A Pretty Girl
Captain George Washington Stanley stood in the forest over a body.
It was late autumn. The ground beneath her was covered in red and yellow forest litter. Leaden heat made Stanley’s woolen police tunic weigh heavily against his chest. He examined the scene, wondering what to make of it.
She had once been pretty. A young woman with china-white skin and coppery hair fanning across the forest floor. Her lips were parted as if she was talking the moment that she had died. Whispering the pureness of her love, perhaps.
She was sprawled across a narrow game trail. The path had become a highway for tramps living in the woods. The earth was dry so there were no footprints to show which direction she had come from. The dried leaves carpeting the ground were undisturbed. There had been no fight.
She was dressed in her church clothes. A white blouse buttoned to her throat. Her black skirt undisturbed, nothing to suggest it had been hiked, willingly or forced, but the coroner could tell him more about that later. She could not have been there for too long. Crows and foxes, much less worms and flies, hadn’t got her yet.
Stanley squatted, grasped her chin, and turned her head. Cool to the touch, but the neck moved easily. She was just newly dead. It was then he saw the ugly crater in her skull.
The tramp who had reported the body was standing an arm’s length away. He held the peaked cap in his hands, working the edge with his fingers.
“Did you touch her?” Stanley asked.
“Then how did you know about this hole?”
“Well, maybe I did touch her just to see if she was alive. That’s the truth of it.”
Still on his heels, Stanley spied a rock partially covered by debris. He had not seen it standing over the scene but from ground level, he caught a peek of it hidden beneath the leaves. He rose and took a few steps to reach it, a distance that would suggest that it had not been dropped but thrown instead and then intentionally hidden. When he flicked the leaves off, he found blood, hair, and bits of tissue stuck to the ragged stone edges. The murder weapon.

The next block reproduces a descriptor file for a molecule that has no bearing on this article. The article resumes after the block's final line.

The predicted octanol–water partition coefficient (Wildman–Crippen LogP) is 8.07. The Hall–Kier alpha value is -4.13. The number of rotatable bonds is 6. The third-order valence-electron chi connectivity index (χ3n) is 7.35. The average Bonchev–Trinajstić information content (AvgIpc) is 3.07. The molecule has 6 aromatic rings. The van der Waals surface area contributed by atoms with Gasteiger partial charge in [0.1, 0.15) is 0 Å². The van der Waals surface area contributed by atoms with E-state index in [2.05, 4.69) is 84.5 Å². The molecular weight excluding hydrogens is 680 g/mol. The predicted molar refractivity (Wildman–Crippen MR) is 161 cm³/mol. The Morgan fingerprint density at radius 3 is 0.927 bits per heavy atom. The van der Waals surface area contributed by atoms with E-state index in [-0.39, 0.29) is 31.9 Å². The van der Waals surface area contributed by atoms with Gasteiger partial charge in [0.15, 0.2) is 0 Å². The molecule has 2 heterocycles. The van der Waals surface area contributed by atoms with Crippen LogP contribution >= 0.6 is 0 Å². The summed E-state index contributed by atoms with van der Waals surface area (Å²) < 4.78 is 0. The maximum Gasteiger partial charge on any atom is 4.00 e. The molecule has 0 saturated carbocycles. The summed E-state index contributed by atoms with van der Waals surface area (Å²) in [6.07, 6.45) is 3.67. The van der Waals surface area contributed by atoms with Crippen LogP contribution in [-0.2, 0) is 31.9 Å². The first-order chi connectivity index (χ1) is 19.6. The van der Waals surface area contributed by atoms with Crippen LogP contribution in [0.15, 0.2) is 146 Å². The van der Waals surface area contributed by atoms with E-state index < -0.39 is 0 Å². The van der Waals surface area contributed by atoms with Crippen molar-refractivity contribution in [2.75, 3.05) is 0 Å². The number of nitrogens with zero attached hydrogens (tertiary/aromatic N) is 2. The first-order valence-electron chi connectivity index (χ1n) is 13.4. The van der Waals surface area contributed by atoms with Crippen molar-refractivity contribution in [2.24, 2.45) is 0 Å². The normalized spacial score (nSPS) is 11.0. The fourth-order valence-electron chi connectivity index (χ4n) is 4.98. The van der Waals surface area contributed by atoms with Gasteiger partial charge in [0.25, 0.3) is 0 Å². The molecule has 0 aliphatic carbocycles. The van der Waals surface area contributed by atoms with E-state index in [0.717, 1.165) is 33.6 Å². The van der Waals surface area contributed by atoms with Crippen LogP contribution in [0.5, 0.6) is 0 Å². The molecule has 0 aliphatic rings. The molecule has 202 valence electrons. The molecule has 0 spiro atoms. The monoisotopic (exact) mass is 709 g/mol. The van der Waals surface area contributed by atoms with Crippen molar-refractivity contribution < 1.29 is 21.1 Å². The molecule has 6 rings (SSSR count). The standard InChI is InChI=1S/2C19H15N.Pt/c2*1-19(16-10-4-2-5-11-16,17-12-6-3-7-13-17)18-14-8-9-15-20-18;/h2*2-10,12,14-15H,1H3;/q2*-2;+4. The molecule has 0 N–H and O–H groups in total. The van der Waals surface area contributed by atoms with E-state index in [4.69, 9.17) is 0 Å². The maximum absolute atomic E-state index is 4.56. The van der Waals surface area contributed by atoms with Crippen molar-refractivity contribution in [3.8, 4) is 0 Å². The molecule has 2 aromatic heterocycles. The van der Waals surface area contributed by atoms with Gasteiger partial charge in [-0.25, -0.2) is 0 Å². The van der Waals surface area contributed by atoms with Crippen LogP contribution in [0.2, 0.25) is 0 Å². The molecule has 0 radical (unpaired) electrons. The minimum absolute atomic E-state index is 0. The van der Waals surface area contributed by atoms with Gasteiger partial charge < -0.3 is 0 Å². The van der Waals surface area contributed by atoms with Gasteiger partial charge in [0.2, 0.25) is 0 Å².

He took off his police cap, wiped the sweat from his brow with the back of his hand, and fanned himself with his cap, thinking.
George Washington Stanley, police chief of Pittsfield, Massachusetts, was standing over the corpse of a girl he had never seen. It was strange that he did not know her. He was acquainted by face and name with every man, woman, and child in his town and those from the neighboring farms and estates. It was his job to know the folks passing through his jurisdiction: the crippled Civil War soldiers, immigrants, the tramps, and the captains of industry now building their “summer cottages” nearby.
Despite these comings and goings, his town had remained peaceful. It was his job to make sure it stayed that way. Those who would never find work in Pittsfield, the Irish immigrants and tramps, were moved on quickly, sent in the direction of Adams town a few miles north where the cotton mill would employ anyone, American or not.